CHICAGO — Local bakeries are going all out for Paczki Day — and experimenting with unconventional and boozy flavors so the beloved pastry appeals to Chicago’s diverse residents.
Dobra Bielinski, owner and pastry chef at Delightful Pastries in Jefferson Park, is offering passionfruit, salted caramel and German chocolate paczki, as well as “drunken paczki” in flavors like moonshine and lemon. Bielinski’s bakery is a go-to for many come Fat Tuesday, which Chicagoans will celebrate next week.
The flavors are a far cry away from traditional paczki fillings like plum butter, apricot, raspberry and briar rose. But Bielinski branched out for a very specific reason.
“I realized I’m not in medieval Poland,” Bielinski said. “We have a lot of Americans and Latinx who come, too, so we can’t make it just for Polish people. We want to make paczki for everybody.”
Other area bakeries have experimented with paczki flavors: Orland Park Bakery in the suburbs is tapping into a southwest side specialty and making Atomic Paczki this year, for example. The treats are designed after the Chicago area’s iconic atomic cake with fresh bananas and strawberries. Dinkel’s in Lakeview is serving up strawberry cheesecake paczki, while Reuter’s in Montclare is offering cannoli paczki and banana-and-custard-filled pastries topped with fudge.
Ttraditional flavors remain a favorite, too. Bielinski grew up nibbling on briar rose paczki in Poland, and she still makes them and other conventional paczki at her Jefferson Park bakery.
“[My great aunts] had lots of briar roses in the back, and they’d make the jam and dough, then stuff it and fry it,” she said. “I’d come home after school and the entire house would smell like fried dough. That scent of the rose is amazing, especially when it’s homemade, when you grind the petals with sugar.”
Whether Chicagoans are trying traditional or modern flavors, Paczki Day continues to bring people together — and be hugely popular.
Delightful Pastries makes tens of thousands of paczki every Fat Tuesday. Other popular bakeries see lines out the door as Chicagoans battle for the beloved Polish, doughnut-like pastries.
The tradition began as Fat Thursday in Poland as a way for families to use up fats and sugars before Lent began. When Polish immigrants came to the United States and settled in the Midwest, they brought paczki with them.
Demand at bakeries in Chicago — where there is a large Polish-American population — began to spike in the ’50s and ’60s. Then, Bielinski said, the next generations helped paczki evolve.
“The second and third generation became Americanized, and they started celebrating Fat Tuesday instead of Fat Thursday, calling it Paczki Day,” she said.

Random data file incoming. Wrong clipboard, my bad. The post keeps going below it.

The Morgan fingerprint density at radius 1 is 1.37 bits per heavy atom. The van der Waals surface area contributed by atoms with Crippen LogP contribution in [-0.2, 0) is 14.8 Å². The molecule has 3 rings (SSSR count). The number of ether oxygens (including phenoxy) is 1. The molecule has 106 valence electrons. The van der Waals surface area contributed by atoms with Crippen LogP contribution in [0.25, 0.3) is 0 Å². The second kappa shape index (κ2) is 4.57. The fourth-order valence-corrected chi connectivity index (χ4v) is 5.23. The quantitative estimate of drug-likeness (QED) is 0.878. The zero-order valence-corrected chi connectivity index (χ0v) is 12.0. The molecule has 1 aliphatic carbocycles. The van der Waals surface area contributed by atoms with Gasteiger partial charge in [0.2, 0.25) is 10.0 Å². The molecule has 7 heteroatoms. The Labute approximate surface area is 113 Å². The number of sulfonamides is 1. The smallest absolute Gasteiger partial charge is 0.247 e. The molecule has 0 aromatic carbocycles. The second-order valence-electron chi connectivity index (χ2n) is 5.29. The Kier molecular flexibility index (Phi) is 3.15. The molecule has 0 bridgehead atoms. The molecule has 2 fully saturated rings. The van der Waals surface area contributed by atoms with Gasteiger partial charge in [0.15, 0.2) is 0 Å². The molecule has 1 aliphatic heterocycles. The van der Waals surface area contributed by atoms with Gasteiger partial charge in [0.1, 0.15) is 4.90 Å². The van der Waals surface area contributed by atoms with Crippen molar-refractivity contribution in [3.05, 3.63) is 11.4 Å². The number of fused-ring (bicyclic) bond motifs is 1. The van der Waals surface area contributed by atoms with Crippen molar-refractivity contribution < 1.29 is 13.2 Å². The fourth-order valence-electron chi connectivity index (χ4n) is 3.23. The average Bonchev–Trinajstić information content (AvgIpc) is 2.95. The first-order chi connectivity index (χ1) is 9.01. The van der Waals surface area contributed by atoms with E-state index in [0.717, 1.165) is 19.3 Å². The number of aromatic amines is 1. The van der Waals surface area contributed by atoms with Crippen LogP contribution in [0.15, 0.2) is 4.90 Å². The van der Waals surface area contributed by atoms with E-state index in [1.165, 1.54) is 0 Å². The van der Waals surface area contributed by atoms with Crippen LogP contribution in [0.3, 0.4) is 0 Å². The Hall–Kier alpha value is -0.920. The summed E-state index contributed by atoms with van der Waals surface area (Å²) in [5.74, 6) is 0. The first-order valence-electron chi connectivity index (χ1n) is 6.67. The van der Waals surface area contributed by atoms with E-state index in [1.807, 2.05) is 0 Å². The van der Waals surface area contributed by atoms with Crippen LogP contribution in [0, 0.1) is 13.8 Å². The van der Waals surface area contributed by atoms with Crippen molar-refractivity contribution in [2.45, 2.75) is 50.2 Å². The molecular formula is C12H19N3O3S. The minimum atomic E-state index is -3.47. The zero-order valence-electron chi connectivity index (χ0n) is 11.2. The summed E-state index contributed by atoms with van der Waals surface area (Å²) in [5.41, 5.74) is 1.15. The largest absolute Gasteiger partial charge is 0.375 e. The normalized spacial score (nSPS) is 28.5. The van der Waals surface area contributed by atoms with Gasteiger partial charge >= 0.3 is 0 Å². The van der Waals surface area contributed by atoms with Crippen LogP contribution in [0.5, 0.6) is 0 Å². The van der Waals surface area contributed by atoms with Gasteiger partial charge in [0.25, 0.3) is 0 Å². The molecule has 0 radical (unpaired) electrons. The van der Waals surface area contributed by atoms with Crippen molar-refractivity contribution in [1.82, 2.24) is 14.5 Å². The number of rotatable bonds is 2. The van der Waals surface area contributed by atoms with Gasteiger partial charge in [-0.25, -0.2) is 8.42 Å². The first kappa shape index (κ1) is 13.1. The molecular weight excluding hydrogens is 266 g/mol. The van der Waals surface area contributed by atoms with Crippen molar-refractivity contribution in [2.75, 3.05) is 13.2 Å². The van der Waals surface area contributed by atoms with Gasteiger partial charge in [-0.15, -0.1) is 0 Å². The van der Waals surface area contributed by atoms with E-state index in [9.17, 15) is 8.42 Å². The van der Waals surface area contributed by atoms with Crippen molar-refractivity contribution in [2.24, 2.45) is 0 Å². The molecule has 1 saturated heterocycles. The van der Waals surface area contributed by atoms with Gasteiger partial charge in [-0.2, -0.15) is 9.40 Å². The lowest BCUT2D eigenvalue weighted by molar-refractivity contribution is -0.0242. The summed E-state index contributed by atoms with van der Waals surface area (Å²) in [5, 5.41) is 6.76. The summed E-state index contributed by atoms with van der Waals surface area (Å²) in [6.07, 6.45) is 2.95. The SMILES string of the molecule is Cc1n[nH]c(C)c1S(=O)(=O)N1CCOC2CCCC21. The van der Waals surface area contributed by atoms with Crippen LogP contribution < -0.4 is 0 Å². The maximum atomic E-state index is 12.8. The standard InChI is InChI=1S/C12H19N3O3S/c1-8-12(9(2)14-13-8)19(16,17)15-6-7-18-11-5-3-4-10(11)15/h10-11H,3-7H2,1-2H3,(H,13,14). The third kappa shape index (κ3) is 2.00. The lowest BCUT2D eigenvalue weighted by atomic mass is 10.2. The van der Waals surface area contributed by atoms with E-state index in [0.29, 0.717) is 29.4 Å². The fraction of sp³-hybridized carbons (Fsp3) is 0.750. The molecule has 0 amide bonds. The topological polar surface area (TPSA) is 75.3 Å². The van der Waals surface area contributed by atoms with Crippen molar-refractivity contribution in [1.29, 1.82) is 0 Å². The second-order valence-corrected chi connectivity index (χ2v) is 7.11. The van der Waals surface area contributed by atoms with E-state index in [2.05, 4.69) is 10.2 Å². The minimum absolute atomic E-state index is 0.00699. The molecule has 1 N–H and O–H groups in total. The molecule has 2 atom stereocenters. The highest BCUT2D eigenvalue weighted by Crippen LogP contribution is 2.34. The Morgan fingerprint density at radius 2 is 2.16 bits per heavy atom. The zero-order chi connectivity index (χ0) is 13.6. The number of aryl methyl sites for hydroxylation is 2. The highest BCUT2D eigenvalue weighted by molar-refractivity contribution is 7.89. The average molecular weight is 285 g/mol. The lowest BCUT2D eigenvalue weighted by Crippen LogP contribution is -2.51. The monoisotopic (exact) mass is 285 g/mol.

Instead of being a specialty in Chicago’s Polish enclaves, paczki became mainstream, Bielinski said.
Even though Delightful Pastries sells paczki all year — “Polish people don’t eat paczki only on Tuesday; they eat it all year round,” Bielinski said. “It’s like eating pie. Do you only eat pie on Thanksgiving? No, we eat it all year round.” — Paczki Day is when it sees the most paczki sales by far.
Delightful Pastries and other bakeries start preparing for paczki sales at the end of January. Bielinski had already made 15,000 dough balls by mid-February, and she expected to make at least 5,000 more before Paczki Day rolled around.
Chicago’s bakers — like Bielinski with her whiskey and chocolate custard paczki — have found ways to tweak the flavors and recipes and have them appeal to all people.
Karla Hughes, owner of online-based beLIGHTful Bakery, has come up with a recipe for vegan and gluten-free paczki to ensure everyone can try the pastries.
Hughes was raised in the southwest and hadn’t heard of paczki, but her Polish husband loves them. When she moved to Chicago, they saw a plant-based need for the pastries in the city and aimed to fill it.
“After being active in the Chicago vegan community, I was encouraged by my husband and friends to make and offer paczki to the public,” Hughes said. “He hadn’t ever had a vegan version, and we didn’t see them in the vegan community at all. The recipe is his grandmother’s, and his mother taught me how to make them step by step. I swap animal byproducts for vegan ingredients, and the flour is my hand-blended gluten-free flour.”
Hughes offers strawberry, raspberry, blueberry, apricot, Bavarian cream and a non-filled pastry that’s just rolled in sugar. Making these specialty paczki holds a lot of meaning for her, she said.
“[One of my] favorite moments is seeing customers enjoy special and nostalgic treats for the first time ever, like a family friend who was Polish and could never try paczki because of celiac disease, or [getting to try them again] after becoming vegan,” Hughes said.
No matter the person, their background, their neighborhood or their eating style, Chicagoans can all rally around at least one thing: paczki.
“I just love how culture and food gets absorbed into American culture,” Bielinski said. “That’s how we get to know other cultures, through their food. No one will fight you over a brownie or a pizza — or a paczki.”
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